Games and Acvities in the Classroom

Games and game-like activities are an important part of any classroom experience. That the motivation level of students increases drastically upon their use is no accident. The addition of competition or a mystery prize often changes the most boring classroom activity into a “game.” It is obvious to anyone teaching, that even mentioning to students that you might “play a game” causes the students energy and motivation to increase drastically.

While games are important and even necessary, there are some tips and techniques that educators should keep in mind before introducing a new game. The most successful games are simple, requiring a minimum of explanations and rules – if a game takes an entire class period to explain, it is probably not an appropriate classroom game. Most games should fall within the natural flow of the class period – only rarely should they be set apart as major events in themselves.

Tips for Teaching with Games:

  1. Use the language of the subject during the game. Some games, such as certain board games, may include concepts being covered in class, but can be played succesfully without the student ever having used the language and vocabulary of the subject being taught.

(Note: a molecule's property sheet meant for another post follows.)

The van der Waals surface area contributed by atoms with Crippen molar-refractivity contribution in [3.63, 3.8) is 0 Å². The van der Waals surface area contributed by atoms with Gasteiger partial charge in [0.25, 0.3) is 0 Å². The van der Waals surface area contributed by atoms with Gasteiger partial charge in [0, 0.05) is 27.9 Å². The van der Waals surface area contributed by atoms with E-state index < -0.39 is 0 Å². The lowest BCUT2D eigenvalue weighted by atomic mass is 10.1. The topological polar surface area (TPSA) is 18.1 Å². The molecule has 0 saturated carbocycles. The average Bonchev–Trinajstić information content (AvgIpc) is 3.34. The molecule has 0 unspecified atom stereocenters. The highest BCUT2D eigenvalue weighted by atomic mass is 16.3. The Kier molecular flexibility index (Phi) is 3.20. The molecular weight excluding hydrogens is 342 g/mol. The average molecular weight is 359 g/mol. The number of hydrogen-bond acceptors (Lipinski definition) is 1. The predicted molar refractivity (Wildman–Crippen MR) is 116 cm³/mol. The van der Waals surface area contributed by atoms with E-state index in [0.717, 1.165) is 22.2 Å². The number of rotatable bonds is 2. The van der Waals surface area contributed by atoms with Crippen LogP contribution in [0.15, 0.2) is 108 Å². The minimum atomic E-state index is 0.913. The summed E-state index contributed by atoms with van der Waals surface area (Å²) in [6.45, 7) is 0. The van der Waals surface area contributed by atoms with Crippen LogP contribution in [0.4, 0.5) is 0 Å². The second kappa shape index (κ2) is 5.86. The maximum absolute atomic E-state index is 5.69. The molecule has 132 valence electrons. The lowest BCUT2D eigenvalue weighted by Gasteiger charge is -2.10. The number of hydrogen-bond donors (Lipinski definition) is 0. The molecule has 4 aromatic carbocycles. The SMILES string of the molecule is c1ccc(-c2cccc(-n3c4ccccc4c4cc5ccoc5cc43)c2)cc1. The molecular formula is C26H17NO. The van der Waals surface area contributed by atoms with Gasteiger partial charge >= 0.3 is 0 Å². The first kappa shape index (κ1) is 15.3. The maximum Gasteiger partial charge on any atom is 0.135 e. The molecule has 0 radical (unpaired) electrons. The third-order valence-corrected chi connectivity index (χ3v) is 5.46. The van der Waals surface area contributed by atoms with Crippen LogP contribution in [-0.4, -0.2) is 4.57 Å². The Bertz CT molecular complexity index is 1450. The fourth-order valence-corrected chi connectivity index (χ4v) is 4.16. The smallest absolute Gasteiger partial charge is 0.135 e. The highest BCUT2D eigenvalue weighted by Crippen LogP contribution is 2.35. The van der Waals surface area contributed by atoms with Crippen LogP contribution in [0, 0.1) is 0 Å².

2. Provide maximum opportunity for students to participate. All students should be engaged all of the time. Games that require taking turns should be modified so that those who are waiting for their turn are included in the learning.
  3. Organize and score the game so that most of the playing time can be spent learning. Devise a manner of splitting up teams, scoring, and explaining the rules that does not take up the majority of the time allotted for the game.
  4. Add an appealing element such as competition or suspense, but structure the game to avoid intense individual competition that could carry over to negative feelings outside the classroom. Do not be afraid to allow students to lose, but avoid competition that overwhelms the purpose of the game.
  5. Choose a game that is easy to play so that it will move quickly. In most cases, short games can be repeated in several rounds during one class period. These are preferable to long games that are not completed before the period is over.
  6. Stop the game at a point when the students are still excited and want to play more.
  7. Do not repeat successful games during the same class period or the next day, even if the students ask for them. Use any game or activity sparingly to keep it motivating and fresh.
  8. Structure activites so that everyone plays to the level of his or her ability. Use modifications when necessary for certain students.
  9. Give games a name, especially if you are likely to use them again. Children will regard the game as something special if it has a name, and a name makes it easier for them to talk about outside of class or to request it in the future.
  10. Include games played in other cultures. International games help students develop a sense of diversity and well-roundedness.

Do not be afraid to use games in your classroom. Games help children to learn that learning can indeed be fun! Following these simple guidelines for the implementation of games in your classroom will help ensure that everyone involved gets the most out of the game. Happy learning!

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